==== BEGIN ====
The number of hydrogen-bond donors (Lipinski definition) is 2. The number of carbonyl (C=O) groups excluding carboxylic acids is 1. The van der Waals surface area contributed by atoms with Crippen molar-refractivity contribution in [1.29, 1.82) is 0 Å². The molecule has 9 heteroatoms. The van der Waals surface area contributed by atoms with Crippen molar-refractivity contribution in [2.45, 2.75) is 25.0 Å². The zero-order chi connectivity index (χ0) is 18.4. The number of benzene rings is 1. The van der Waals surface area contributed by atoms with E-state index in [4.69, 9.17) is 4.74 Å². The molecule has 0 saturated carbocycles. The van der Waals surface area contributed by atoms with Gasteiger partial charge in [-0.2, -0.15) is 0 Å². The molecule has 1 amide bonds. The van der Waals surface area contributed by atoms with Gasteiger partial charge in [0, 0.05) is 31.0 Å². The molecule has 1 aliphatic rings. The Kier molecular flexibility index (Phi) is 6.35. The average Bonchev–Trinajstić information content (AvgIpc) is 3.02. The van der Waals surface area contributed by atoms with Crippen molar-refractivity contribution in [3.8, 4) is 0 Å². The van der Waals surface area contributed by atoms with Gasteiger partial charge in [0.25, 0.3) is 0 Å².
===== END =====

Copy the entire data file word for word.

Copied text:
The number of hydrogen-bond donors (Lipinski definition) is 2. The number of carbonyl (C=O) groups excluding carboxylic acids is 1. The van der Waals surface area contributed by atoms with Crippen molar-refractivity contribution in [1.29, 1.82) is 0 Å². The molecule has 9 heteroatoms. The van der Waals surface area contributed by atoms with Crippen molar-refractivity contribution in [2.45, 2.75) is 25.0 Å². The zero-order chi connectivity index (χ0) is 18.4. The number of benzene rings is 1. The van der Waals surface area contributed by atoms with E-state index in [4.69, 9.17) is 4.74 Å². The molecule has 0 saturated carbocycles. The van der Waals surface area contributed by atoms with Gasteiger partial charge in [-0.2, -0.15) is 0 Å². The molecule has 1 amide bonds. The van der Waals surface area contributed by atoms with Gasteiger partial charge in [0, 0.05) is 31.0 Å². The molecule has 1 aliphatic rings. The Kier molecular flexibility index (Phi) is 6.35. The average Bonchev–Trinajstić information content (AvgIpc) is 3.02. The van der Waals surface area contributed by atoms with Crippen molar-refractivity contribution in [3.8, 4) is 0 Å². The van der Waals surface area contributed by atoms with Gasteiger partial charge in [0.25, 0.3) is 0 Å².